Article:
According to PWC “Two out of three acquisitions destroy value rather than create it”. The main contributor to this eye-opening statistic is poorly planned integration resulting in sub-optimal delivery and non-realised benefits during the post-merger integration phase.

The effort involved in planning the integration of an acquisition is frequently underestimated or not addressed early enough. In the early phases, the bulk of effort, focus and funding is targeted on completing the deal. This can entail teams of lawyers, advisors, commercial specialists and business SMEs, gathering, analysing information and negotiating “the deal”. This period is frenetic, with long hours and short deadlines to be met. Often there is neither the capacity or time to address the post-deal integration planning to the appropriate level of detail. A document such as a Transition Services Agreement (TSA) will often be created to guide the key activities and timelines post-signing, but generally does not include relevant inputs from key business personnel. This can result in hidden and unforeseen implications during the integration, resulting in commercial penalties.

On a recent assignment, a global organisation had acquired several hundred retail outlets from a competitor. The TSA required all of these sites to be cut over to the acquirer within a 6 month period. To the team that drafted the TSA, this appeared reasonable. However, they had not foreseen or adequately considered some of the IT challenges. Once the integration delivery phase commenced, it became apparent that the Telco responsible for delivery of external links to these outlets could not be delivered in the 6-month timeframe, and there were no alternate solutions that provided the necessary levels of security to meet corporate requirements.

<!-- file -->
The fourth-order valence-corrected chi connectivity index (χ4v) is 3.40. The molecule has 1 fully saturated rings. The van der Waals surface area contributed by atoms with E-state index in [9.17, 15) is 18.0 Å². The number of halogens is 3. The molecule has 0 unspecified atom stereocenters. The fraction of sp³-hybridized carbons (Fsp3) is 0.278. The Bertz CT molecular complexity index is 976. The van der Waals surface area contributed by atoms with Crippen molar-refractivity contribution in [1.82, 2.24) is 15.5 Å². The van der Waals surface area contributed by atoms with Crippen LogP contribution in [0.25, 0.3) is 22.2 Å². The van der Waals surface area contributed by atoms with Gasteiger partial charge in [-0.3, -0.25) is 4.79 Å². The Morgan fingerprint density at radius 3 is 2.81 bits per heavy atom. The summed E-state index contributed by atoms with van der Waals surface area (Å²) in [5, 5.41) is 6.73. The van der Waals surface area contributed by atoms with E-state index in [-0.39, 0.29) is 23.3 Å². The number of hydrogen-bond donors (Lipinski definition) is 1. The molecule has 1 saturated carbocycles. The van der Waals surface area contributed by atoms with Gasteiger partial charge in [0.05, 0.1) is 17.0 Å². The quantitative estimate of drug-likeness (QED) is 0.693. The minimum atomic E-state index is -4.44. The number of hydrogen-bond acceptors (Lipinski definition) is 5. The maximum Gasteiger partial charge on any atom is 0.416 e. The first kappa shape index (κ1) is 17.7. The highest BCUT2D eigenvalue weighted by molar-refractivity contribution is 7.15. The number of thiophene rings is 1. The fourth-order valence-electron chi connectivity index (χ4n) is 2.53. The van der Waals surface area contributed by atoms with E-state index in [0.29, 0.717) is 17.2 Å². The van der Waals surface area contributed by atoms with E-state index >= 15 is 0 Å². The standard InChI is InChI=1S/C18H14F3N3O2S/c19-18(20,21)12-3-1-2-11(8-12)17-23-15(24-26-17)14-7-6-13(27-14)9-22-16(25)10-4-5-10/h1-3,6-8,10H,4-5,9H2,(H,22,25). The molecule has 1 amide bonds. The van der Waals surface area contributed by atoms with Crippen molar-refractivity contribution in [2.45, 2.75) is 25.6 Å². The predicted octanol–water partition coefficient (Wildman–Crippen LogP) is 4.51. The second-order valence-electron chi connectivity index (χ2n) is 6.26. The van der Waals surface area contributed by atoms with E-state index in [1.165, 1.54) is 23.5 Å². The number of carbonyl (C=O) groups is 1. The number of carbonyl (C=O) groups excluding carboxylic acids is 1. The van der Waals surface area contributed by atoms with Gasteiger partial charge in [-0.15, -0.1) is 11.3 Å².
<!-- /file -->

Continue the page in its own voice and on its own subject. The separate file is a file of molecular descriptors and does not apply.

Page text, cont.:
“The devil is always in the detail, and this particular issue could have been addressed and managed with no impact if the relevant IT specialists had been engaged earlier in the integration planning phase.”

Our approach to planning looks at 5 key elements which are the key levers for the construction of a robust integration roadmap:

  • What is the strategic driver for the deal?
  • Is there a time imperative for the integration?
  • What will the merged IT and business architecture look like?
  • What is the preferred end state culture?
  • What is the scope of the integration?

Monitor Consulting has a team of specialists who can help to build and execute a comprehensive integration plan and help protect the expected benefits of the acquisition. The key to success is to engage these specialists at the right time, and not after the deal has been finalised.